22 Mar 2021

Insitu Advances its Fuel Cell Technology

22 Mar 2021  by Insitu   

In December 2020, Insitu completed the first flight of their ScanEagle3 unmanned aerial vehicle (UAV) powered by an all-electric, hydrogen fueled, proton exchange membrane (PEM) fuel cell. The 30-minute flight confirmed initial performance characteristics including power output, climb rate, and intrinsic aerodynamic flight characteristics for the UAV in preparation for test flights using a Liquid Hydrogen (LH2) storage tank on the aircraft that are planned for later this year. The 3-D-printed LH2 tank is an industry first, and is expected to support 10+ hours of endurance for ScanEagle3. Liquid Hydrogen Flight Tank for Insitu ScanEagle3 UAV Completes First Fill Test: In February 2021, a Liquid Hydrogen (LH2) flight tank designed for Insitu's ScanEagle3 UAV successfully completed liquid hydrogen fill, pressure and vapor generation testing at Washington State University's Hydrogen Properties for Energy Research (HyPER) Lab. The tests verified operation performance metrics of the LH2 tank in preparation for upcoming flights of ScanEagle3 equipped with a PEM fuel cell power system. The LH2 Tank Integration project is part of a larger development effort to compare acoustic and thermal signatures of a small UAV powered with an internal combustion engine versus an all-electric power system.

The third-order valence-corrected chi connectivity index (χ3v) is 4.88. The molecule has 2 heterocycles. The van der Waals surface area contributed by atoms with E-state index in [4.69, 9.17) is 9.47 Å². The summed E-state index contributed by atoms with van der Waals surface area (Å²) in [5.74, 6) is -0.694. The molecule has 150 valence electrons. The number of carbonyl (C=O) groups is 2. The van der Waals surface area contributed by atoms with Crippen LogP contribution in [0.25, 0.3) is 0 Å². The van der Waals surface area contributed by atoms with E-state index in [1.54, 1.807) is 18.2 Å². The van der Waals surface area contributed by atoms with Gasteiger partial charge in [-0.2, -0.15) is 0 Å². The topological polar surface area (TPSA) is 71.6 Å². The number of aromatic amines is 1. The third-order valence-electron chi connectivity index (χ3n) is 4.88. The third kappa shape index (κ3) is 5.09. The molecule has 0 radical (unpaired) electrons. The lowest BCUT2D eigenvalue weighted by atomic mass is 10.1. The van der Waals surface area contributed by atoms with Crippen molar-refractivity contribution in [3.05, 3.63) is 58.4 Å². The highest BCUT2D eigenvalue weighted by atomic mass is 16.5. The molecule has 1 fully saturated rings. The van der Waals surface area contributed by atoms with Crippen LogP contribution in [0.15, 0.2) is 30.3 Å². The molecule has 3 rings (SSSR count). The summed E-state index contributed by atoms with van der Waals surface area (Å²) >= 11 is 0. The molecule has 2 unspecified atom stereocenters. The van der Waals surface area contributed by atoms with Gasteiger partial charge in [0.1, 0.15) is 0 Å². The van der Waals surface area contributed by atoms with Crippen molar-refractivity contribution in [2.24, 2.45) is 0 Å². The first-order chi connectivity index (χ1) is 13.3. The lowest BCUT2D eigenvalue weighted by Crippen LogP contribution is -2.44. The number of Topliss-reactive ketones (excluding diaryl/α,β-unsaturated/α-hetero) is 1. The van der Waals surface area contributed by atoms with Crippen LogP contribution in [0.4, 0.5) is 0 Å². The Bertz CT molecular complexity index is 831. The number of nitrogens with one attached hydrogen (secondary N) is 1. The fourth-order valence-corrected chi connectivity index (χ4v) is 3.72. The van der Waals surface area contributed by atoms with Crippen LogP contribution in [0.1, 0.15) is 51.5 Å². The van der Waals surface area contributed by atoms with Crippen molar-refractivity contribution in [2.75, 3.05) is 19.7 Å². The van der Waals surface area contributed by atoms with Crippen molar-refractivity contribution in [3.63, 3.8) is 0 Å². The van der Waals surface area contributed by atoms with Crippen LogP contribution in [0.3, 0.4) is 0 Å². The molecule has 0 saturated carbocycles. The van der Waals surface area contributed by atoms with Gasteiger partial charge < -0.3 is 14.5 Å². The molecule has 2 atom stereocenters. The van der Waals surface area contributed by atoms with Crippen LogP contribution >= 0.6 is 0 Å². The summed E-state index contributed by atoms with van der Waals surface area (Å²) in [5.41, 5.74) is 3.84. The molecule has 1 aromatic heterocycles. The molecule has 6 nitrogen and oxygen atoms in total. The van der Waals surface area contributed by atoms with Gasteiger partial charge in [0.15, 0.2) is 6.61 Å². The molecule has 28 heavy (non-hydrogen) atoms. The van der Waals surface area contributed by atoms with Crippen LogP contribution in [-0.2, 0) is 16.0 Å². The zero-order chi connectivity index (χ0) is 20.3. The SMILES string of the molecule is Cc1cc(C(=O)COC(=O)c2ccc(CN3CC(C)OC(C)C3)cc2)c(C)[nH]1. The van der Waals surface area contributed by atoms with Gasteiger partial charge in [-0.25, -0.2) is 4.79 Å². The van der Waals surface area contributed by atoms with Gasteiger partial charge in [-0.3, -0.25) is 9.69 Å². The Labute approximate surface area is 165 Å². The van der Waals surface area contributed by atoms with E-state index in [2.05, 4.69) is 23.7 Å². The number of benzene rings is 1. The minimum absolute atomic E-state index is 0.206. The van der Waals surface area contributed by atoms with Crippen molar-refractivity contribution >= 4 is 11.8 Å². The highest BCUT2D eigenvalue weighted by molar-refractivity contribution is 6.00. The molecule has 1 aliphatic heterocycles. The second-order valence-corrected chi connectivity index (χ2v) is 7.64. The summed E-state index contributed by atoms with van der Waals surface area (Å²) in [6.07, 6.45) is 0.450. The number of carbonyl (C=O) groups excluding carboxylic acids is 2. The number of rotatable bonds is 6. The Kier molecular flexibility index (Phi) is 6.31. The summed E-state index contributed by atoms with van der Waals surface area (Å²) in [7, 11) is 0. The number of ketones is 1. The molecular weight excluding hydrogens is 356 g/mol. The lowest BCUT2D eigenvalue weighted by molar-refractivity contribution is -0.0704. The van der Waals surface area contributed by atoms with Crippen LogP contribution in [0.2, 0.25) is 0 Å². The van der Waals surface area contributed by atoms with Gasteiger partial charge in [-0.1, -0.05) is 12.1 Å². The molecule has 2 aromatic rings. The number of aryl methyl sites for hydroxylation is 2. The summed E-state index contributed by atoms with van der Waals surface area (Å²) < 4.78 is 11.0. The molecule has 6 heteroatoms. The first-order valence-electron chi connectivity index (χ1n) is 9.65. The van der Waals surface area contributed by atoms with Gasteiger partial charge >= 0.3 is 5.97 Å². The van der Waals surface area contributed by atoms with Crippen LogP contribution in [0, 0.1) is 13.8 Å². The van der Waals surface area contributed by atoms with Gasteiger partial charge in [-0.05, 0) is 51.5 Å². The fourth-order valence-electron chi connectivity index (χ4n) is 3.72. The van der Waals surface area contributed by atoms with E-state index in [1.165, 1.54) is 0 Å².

Insitu engineers worked with researchers from Washington State University and Protium to conduct successful testing of a hydrogen supply tank in July of 2020. The event marked one of the company's many recent efforts to advance fuel cell technology for unmanned platforms.

"For our global Defence customers, fuel-cell-powered UAS in this Group 2 space represent a significant game changer in the battlespace," said Andrew Duggan, Managing Director Insitu Pacific. "Operationally, fuel-cell-powered platforms provide the potential for longer endurance missions, increased power availability for payloads, as well as significant reductions in noise signature."

The defense industry is growing increasingly interested in the benefits of hydrogen fuel cell technology, which range from environmental to operational. Fuel cells support better ISR data collection because PEM fuel cell stack emissions are limited to small amounts of H2O and trace amounts of H2. The fuel cell and electric motor thermal and acoustic signatures are significantly lower than traditional internal combustion (IC) engines, enabling mission routes closer to targets. The PEM fuel cell / electric motor combination also decreases platform vibration and enables excess power to support greater payload diversity. Fuel cells also deliver improved reliability and significantly lower logistics costs relative to small IC engine propulsion solutions.

Tests are expected to continue in Q2 of 2021 with the first liquid hydrogen flight planned for late summer 2021.

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